Relatively slow starts for both of these clubs. Especially the Rangers, who were widely touted in the pre-season as the most improved team in the NHL. It's far too early to label their free agent signings as busts but there has been little scoring from Scott Gomez or Chris Drury so far. Only three goals between them and a combined total of nine points.

The Ranger's Marc Staal in his rookie season in the league and his brother Jordan of the Penguins will get their first chance to play against each other in the NHL.

Overall, it's a game of potential breakouts, with Jaromir Jagr of the Rangers and Sidney Crosby and Evgeni Malkin of the Penguins all looking to get back to a scoring pace they have been accustomed to in previous seasons (with Crosby and Malkin only in their 3rd and 2nd years in the league respectively.)

B Jacks logoHawks logoColumbus Blue Jackets at Chicago Blackhawks

One of the most exciting stories of the season so far is the play of Chicago rookies Patrick Kane and Jonathan Toews. Kane at 18 and Toews at 19 are rare examples of teen-aged players entering the league and being able to immediately adapt to the pace and style of NHL games. It may not continue all season but they're helping the Blackhawks get off to a good start in the the post-Wirtz era.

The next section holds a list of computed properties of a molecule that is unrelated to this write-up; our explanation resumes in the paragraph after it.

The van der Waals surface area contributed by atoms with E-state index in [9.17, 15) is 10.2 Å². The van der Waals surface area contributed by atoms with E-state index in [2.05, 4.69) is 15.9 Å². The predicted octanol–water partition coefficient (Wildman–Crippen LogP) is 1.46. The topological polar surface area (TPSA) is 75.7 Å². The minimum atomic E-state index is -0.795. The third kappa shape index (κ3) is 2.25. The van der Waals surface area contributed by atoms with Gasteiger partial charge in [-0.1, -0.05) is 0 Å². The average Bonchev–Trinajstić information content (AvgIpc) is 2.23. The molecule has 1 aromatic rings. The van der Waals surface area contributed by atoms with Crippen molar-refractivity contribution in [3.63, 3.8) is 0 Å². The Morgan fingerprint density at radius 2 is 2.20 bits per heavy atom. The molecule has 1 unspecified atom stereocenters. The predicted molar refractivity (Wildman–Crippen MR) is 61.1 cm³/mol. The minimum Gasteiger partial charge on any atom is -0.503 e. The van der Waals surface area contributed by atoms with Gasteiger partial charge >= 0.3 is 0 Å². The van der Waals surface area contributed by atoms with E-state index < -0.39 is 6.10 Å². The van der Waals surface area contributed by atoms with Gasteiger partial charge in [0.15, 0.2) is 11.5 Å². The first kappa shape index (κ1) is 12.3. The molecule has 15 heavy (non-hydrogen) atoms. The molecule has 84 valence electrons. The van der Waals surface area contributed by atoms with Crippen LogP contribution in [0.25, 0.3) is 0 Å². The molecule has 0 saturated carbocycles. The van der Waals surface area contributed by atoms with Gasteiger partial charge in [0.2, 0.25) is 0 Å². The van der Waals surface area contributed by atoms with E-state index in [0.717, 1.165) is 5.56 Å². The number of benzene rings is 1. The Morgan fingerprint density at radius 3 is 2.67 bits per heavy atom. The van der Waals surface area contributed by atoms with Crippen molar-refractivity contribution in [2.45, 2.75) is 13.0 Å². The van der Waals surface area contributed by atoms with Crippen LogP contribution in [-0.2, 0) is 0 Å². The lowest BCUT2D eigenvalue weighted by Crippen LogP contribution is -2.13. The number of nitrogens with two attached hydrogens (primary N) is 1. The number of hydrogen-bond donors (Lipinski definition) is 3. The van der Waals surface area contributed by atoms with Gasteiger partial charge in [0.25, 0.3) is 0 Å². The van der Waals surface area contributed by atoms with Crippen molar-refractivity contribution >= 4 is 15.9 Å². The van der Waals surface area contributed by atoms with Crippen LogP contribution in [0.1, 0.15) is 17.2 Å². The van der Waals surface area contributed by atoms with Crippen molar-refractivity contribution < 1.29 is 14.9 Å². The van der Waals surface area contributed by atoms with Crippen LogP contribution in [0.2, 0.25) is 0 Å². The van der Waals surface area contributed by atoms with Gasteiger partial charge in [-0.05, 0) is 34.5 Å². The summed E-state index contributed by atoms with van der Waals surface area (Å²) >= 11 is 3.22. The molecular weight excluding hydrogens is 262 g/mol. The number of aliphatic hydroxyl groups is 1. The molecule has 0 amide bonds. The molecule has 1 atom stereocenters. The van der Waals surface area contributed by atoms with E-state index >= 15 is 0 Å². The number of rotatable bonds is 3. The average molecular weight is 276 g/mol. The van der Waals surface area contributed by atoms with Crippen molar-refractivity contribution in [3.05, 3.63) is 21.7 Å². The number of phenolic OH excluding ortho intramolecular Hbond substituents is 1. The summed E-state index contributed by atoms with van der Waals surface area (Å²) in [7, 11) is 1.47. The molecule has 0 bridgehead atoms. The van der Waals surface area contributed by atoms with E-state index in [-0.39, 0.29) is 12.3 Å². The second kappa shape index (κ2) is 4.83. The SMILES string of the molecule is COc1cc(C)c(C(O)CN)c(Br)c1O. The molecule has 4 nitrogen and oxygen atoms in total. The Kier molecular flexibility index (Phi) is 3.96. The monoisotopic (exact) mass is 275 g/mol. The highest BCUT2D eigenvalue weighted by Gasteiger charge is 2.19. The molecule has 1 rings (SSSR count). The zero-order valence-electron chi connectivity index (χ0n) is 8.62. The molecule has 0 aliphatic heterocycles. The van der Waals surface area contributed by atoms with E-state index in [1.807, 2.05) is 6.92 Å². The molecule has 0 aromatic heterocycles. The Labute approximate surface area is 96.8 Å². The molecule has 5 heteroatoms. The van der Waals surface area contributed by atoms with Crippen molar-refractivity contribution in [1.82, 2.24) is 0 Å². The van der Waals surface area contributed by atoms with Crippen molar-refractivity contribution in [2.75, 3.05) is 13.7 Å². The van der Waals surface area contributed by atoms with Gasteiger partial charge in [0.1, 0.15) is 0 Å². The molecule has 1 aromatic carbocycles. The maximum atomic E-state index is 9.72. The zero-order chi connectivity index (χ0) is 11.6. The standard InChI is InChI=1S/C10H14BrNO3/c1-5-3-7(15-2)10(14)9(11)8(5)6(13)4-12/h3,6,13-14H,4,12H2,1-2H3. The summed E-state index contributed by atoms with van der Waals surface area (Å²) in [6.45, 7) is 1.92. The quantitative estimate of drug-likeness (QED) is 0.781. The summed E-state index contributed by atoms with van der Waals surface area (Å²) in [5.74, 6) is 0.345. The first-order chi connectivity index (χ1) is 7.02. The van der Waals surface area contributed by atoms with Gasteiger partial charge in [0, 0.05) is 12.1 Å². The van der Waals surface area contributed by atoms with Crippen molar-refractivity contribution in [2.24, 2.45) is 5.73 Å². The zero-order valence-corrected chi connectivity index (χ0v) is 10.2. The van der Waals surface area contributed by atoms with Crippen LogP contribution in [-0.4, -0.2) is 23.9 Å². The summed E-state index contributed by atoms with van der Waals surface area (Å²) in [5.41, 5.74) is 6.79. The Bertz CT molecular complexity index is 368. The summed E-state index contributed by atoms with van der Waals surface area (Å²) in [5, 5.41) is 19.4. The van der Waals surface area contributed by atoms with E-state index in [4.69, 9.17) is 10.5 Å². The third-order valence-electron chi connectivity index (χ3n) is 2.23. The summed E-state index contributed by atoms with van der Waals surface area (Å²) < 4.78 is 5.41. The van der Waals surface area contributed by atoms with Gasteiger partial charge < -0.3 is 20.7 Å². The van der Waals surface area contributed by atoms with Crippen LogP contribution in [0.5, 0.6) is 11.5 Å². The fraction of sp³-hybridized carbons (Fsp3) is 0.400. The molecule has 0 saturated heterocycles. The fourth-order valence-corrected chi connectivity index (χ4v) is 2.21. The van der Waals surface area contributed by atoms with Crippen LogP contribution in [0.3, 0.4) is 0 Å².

Columbus have been up and down this season. They have blanked the opposing team in all three of their wins, been close in two others and dropped two lopsided contests. By many accounts they seem to be putting in a solid efforts on most nights and have benefited from the return of Mike Peca after he started the season injured.

Ducks logoBlues logoAnaheim Ducks at St. Louis Blues

A bit of an early season reversal of fortunes for these two teams as compared to last year. The Ducks have been struggling while the Blues have been showing improvement. Anaheim have played four more games than St. Louis but only have one more point in the standings.

The Ducks are having problems putting the puck in the net and only have one player in the top 50 for scoring league wide with Ryan Getzlaf at 18th place with ten points.

Remember also that the Ducks have played more games than any other team in the NHL.

Predators logoKings logo Nashville Predators at Los Angeles Kings